Time flies like an arrow…
Fruit flies like a banana Eric Taylor 2
It’s a luxury, both as performer and an audience, when a show stretches out like one long story. Everyone listening. Songs intertwined with tales of the road, lost weekends, lost friends, and lost love.
A few months ago, writer Justin Davidson drove through the rain to the Brooklyn Lyceum to review Eastman conductor Brad Lubman’s performance of new music with the Wordless Music Orchestra. Davidson describes a scene where “the dress code is scruffy and the vibe is one of curiosity rather than reverence.” Rochester’s new classical music scene thrums with the same energy, particularly when Eastman students disregard conventions of the classical music culture and strike out for new territory.
Composer Philip Glass, who wrote music for the Los Angeles Olympics and the Athens Games, says “I think that we should pull out” of the summer contest in Beijing. He has political reasons. Read his comments in the April 21st edition of New York Magazine.
The word "greenology" has not made it into any dictionary yet, but I'm guessing it's only a matter of time. Google it. It's already becoming a cliche on the World Wide Web.
There are greenology sites that explain all things green, and there are a number of businesses jumping on the green wagon by calling themselves names like Greenology Plant Care. My favorite is a link to a t-shirt:
Greenology could also become a political approach that could be used when the economy is lousy, the budget is in the red, your favored projects appear to be flailing, you've lost a lawsuit, and controversy surrounds several recent actions taken by local lawmakers belonging to your political party.
The WXXI Public Broadcasting Council is proud to introduce an important new voice for the arts: Penny, the Artsy Hamster.
Born in a plastic bin in Petsmart, she recently accepted a new post as family pet, relocating to a cage in a private Western New York home. Inspired by Skitty, the popular author of “Secret Confessions from Skitty,” Penny now offers to share her considerable knowledge about the arts with you.
Her first question comes from Anonymous in Hightstown, New Jersey:
There’s a cartoon I want to show you, and I can’t find it, so I’ll just have to describe it. A single panel shows a child slumped at the dinner table, his face cupped in his hands, a portrait of utter dejection. His mother hovers over him, patting his shoulder and saying, “I’m sorry, dear! I remember when I met my first radio deejay, too.”
In the past week, there has been a lot in the news regarding kids, particularly teens, and social media. If the sensational story about 8 teens in Florida was the first that you had heard of teens videotaping their own violent acts or fights, I hate to tell you that it is (unfortunately) more pervasive than you think.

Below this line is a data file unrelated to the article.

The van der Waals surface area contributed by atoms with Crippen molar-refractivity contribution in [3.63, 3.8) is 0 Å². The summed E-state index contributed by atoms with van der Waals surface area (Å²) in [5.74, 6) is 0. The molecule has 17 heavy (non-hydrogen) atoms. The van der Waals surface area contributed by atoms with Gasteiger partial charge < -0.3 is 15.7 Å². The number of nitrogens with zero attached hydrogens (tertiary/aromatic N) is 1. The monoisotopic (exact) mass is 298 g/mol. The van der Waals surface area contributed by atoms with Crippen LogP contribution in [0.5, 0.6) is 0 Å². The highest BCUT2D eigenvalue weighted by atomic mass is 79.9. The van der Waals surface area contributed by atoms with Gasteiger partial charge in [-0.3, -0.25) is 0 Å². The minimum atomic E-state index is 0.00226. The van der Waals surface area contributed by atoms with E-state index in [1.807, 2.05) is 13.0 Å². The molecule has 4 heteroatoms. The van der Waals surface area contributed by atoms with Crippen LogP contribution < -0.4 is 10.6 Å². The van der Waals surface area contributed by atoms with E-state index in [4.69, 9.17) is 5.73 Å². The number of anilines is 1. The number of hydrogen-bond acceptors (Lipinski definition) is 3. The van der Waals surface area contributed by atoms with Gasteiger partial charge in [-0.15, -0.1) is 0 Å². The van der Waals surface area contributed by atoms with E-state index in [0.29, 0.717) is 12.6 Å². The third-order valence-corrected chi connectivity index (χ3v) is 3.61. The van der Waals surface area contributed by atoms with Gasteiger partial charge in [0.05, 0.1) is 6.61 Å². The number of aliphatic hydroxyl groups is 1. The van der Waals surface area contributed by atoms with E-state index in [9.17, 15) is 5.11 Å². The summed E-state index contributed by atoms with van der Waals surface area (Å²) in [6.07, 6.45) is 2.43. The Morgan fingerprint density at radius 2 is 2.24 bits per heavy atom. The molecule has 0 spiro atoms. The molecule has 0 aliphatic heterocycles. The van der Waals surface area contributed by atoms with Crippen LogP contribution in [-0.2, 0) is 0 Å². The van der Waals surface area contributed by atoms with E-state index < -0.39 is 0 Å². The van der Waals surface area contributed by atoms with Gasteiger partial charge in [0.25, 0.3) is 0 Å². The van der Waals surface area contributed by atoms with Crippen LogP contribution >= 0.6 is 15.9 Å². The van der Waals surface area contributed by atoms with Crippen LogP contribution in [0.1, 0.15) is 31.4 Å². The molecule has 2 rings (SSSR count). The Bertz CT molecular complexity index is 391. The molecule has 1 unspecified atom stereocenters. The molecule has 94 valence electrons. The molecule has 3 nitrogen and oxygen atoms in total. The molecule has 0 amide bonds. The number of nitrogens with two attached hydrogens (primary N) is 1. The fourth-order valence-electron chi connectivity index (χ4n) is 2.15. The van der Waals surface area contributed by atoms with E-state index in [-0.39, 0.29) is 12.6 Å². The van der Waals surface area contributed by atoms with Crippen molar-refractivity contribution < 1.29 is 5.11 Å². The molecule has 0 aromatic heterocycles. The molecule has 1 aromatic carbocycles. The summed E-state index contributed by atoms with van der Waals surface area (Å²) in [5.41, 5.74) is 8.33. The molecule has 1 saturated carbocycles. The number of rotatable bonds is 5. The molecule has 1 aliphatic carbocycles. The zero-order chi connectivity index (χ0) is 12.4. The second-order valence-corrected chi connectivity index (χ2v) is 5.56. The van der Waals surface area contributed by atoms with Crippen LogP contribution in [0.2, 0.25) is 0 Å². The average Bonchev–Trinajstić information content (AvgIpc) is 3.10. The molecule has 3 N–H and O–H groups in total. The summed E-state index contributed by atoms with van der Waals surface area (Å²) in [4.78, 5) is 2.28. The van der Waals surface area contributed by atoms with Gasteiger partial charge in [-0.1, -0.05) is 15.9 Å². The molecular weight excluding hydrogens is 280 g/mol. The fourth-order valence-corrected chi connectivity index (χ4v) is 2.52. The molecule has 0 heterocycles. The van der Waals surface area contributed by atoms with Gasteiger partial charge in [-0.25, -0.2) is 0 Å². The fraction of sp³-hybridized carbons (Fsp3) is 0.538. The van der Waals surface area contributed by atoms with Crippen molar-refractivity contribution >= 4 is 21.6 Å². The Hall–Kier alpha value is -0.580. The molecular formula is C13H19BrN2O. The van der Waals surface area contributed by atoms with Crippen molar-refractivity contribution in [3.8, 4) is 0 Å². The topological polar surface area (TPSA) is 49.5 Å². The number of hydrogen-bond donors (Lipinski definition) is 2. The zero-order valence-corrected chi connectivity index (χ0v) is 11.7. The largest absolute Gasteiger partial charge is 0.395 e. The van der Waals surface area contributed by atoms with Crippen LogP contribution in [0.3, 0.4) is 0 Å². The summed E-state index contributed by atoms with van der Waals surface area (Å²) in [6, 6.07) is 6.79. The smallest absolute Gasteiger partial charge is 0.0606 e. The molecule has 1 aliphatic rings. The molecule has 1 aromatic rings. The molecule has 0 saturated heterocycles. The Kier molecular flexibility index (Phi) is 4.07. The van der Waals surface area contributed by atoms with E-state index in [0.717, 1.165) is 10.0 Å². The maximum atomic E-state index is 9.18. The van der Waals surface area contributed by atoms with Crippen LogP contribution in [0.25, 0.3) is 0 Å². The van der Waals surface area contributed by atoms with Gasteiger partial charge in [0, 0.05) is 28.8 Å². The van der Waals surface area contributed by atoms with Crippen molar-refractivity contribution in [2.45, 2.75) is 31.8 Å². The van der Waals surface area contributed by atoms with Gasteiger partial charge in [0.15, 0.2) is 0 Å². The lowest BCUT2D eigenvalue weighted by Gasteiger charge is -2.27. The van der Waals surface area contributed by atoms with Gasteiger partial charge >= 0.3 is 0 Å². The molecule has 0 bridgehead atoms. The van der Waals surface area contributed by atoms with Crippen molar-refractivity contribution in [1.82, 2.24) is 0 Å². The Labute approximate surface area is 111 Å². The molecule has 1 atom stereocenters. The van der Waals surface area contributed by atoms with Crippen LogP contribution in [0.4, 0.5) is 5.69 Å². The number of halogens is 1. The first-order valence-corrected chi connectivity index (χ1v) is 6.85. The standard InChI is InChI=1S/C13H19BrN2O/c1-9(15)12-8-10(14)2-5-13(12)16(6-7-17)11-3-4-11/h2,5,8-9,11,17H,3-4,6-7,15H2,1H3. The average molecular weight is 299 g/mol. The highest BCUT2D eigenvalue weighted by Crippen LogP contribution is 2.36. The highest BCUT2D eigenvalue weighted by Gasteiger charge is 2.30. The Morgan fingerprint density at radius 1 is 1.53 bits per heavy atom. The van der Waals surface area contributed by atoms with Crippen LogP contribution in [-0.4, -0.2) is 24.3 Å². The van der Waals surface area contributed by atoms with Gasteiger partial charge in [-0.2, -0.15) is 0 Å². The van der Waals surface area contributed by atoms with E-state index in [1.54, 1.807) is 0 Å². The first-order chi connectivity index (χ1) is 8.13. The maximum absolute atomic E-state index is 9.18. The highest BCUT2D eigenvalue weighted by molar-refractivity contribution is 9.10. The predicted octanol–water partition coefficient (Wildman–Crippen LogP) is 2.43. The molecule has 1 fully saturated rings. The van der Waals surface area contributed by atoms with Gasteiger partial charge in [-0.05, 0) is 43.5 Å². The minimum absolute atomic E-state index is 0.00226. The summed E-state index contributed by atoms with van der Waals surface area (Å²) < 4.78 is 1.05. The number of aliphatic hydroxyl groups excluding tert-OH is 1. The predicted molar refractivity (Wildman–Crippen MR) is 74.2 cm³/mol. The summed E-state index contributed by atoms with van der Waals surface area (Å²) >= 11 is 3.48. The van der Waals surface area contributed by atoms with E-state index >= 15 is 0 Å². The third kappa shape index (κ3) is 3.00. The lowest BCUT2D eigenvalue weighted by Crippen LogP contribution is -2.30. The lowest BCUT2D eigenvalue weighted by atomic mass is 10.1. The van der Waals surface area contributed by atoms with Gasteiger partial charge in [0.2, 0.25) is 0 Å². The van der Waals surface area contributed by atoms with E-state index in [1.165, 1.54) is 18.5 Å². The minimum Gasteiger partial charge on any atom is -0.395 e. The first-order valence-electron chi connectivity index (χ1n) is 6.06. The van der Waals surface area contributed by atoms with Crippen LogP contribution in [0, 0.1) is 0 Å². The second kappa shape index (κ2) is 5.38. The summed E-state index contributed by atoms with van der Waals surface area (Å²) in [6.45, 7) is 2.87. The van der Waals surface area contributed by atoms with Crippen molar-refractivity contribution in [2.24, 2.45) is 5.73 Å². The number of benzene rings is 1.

The May Radio Drive is nearly upon us! We need your input as to what time slots you would like to work. The schedule is below. Please check your calendar, select the dates and times you want and give Judy Cutaia a call at (585) 258-0255. Judy's line is busy? Call the membership number (585) 258-0200 and give the information to Jane, Dawn, Carolyn, Sharon or any of the wonderful WXXI staff.
The Rochester Oratorio Society is rehearsing Carmina Burana, the secular cantata by Carl Off, composed in the 1930’s. It's based on a thirteenth century manuscript discovered in a Bavarian monastery. Beloved by singers and derided by critics for its lack of polyphony, Carmina celebrates spring, sex, love, and drinking, all while bemoaning the vagaries of fate. It’s fun stuff. In the upcoming May performance, the conductor has decided to use the “Coro Piccolo,” that is, to have a small chorus sing some of the sections instead of the full choir singing everything. This doesn’t please those left out, and during last night’s rehearsal, a few confessed to feeling resentful. “I KNOW that part,” said one soprano chosen to sit out during the small chorus sections.
I just finished James Kunstler’s new novel World Made by Hand. It’s the best book I’ve read in awhile. Years ago, Kunstler’s anti-suburbia polemic The Geography of Nowhere greatly influenced my thinking about urban planning, architecture, and public spaces. In his later non-fictional The Long Emergency, Kunstler imagined what our lives will be like (yes, he says, this WILL happen) when we run out of oil. The new novel is an apocalyptic, fictional telling of the same story, set a few decades from now in a small town in Upstate New York that mixes elements of Mad Max with Little House on the Prairie.
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